You could clearly have a busy day in Skagway, with just one excursion and touring downtown. The Skagway residents are a fun group, and certainly make you feel welcome. Here is a little story to show you how different the people of Skagway can be from the big city people. In 1982, the first McDonald's opened in Juneau, about 95 miles by air to the south. You can't get to Juneau by road, so the residents of Skagway, not wanting to miss out on the excitement of the first McDonald's, arranged for two medivac planes to pick up an $800 order of Big Macs and fries from the big city. Although there was a wind chill factor of 40 below zero, 200 people waited at the airport runway for the return of the "Big Mac Medivacs", and the planes rolled down the runway with a police escort. The school band played "Old McDonald had a Farm", after overcoming some freeze-up problems with their instruments. Wearing hospital greens, the pilots hustled the food into the terminal for distribution. It was not recorded how the fries survived their journey.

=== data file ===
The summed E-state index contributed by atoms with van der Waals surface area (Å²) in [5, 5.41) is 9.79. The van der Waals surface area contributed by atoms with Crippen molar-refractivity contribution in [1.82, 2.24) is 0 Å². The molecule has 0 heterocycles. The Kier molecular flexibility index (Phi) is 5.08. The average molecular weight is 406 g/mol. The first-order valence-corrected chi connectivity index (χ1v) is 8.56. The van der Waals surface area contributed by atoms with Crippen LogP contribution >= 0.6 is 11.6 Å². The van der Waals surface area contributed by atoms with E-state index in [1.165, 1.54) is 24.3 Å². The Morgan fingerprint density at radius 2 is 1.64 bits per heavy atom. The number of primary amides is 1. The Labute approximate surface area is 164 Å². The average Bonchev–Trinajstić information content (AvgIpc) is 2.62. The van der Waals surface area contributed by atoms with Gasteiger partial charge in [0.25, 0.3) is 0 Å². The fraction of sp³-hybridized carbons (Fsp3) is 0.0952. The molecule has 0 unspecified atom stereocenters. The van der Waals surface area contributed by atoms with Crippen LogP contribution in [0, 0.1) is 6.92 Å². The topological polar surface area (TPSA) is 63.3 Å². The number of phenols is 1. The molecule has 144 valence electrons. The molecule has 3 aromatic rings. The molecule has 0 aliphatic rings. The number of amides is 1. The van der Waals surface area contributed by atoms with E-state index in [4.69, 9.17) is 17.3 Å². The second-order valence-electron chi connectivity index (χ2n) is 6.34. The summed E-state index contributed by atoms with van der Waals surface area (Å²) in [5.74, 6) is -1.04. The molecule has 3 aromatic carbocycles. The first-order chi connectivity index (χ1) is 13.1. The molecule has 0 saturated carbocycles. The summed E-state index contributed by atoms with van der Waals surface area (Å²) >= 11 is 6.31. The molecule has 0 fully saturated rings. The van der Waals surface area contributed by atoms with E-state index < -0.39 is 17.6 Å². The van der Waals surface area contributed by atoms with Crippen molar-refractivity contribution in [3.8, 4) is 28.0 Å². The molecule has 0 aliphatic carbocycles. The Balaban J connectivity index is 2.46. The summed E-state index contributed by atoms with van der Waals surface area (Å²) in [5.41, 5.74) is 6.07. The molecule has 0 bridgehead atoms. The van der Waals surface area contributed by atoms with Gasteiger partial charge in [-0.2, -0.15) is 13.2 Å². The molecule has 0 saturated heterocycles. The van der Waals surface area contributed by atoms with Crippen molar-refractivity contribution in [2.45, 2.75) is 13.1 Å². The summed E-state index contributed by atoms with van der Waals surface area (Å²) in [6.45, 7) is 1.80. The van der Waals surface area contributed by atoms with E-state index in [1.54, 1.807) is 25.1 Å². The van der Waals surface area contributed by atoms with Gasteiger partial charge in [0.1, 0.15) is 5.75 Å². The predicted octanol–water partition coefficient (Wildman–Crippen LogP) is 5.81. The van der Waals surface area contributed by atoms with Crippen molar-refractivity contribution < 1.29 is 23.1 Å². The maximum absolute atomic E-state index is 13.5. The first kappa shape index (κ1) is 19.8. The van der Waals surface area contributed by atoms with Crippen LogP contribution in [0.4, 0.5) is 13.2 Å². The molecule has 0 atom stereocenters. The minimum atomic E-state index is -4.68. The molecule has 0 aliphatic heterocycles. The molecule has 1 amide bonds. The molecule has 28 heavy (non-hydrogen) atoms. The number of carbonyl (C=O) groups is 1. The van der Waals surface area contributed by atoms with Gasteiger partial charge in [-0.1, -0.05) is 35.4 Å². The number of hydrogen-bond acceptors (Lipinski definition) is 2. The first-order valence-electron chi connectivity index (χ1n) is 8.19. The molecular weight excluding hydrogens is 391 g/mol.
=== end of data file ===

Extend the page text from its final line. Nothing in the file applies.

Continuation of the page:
Julianne Chase's Inside Passage Walking Tours is the best book I have found about Skagway (and also Ketchikan, Sitka and Juneau). The book is published by Sasquatch Books in Seattle, phone (206) 467-4300. The book, which is a handy 4 x 8-1/2 inch size which will fit in a back pocket or large purse, has excellent color picture, fun anecdotes, and detailed walking tour guides.
I hope you enjoy Skagway as much as I did!
Originally from Australia, Alan has for some time been permanently settled in Vancouver where he is a practicing Attorney. He has been a SeaLetter columnist, reviewer and our resident humorist for some time now.
To find all of Alan's SeaLetter columns, featured and humorous articles, and cruise and port reviews, use the SeaLetter Search Engine entering "Alan Walker" as your search phrase.
Alan is also a member of the Cruise Staff of the CompuServe UK Travel Forum. Alan loves email, and can be reached at: AGWalker@compuserve.com.
If you have any questions, comments or suggestions, please